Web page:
Here Kate Bush graduates from quirky teenage musical prodigy to full-fledged artiste. I think it speaks volumes about this strange and wonderful album that the lead-off single was the wonderfully un-commercial “Sat in Your Lap,” a heady stew of thundering Burundi drums, horn punctuations, and Kate wailing away like a madwoman on the nature of knowledge. EMI Records execs probably wet their pants when they heard it! In fact, I’m surprised this album got a major-label release at all, at least in this form!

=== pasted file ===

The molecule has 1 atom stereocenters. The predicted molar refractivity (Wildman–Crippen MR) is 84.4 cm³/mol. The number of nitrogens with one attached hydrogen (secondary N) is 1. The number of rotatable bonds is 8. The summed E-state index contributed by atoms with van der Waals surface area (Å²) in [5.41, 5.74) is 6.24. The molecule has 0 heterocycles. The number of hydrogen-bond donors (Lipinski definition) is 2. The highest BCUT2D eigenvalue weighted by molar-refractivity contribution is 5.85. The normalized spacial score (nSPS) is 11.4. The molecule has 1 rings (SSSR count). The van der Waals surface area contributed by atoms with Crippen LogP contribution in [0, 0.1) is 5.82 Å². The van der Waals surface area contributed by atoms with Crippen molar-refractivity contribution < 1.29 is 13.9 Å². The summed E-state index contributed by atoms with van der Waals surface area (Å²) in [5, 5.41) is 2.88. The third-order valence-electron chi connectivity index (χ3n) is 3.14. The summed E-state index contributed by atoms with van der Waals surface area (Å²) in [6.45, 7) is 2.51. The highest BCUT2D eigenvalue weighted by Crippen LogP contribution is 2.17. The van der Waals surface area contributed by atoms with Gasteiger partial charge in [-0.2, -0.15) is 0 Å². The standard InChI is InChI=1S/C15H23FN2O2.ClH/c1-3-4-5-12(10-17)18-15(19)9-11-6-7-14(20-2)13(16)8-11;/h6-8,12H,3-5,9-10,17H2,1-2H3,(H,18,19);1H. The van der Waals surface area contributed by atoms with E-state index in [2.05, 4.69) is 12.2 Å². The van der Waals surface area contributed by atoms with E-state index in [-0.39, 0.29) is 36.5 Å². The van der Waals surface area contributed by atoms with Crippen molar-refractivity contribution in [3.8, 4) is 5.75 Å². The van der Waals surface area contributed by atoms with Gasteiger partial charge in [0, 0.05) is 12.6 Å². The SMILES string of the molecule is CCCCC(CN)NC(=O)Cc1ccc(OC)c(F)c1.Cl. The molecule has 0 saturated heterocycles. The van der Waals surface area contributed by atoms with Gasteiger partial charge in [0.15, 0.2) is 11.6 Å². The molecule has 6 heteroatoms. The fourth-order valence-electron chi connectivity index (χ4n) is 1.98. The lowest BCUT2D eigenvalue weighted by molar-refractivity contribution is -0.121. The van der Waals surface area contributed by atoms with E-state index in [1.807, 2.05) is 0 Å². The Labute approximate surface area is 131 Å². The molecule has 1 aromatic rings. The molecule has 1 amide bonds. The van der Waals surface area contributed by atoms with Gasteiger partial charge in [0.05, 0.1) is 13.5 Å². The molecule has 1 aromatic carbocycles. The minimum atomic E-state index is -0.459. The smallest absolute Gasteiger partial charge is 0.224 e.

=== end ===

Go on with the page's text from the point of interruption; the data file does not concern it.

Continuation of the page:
Even the more “normal” songs on this release (“There Goes a Tenner,” the jaunty “Suspended in Gaffa,” the Celtic folk-lilting of “Night of the Swallow”) have a certain something that renders them deeply “odd.” Or perhaps its just the proximity of the other songs that’s colouring my perception: witness “Leave It Open” with its Chipmunk backing vocals or “Get Out of My House” with its angry ranting and donkey braying. This is almost Kate’s version of John Lennon / Plastic Ono Band, her own personal primal-scream therapy swathed in digital electronics as a sort of purging of her early precocious piano-maiden persona. This is the next step beyond Nina Hagen’s West German albums, and is one of the most eye-popping musical statements [of all-time]. A vital release. —Progbear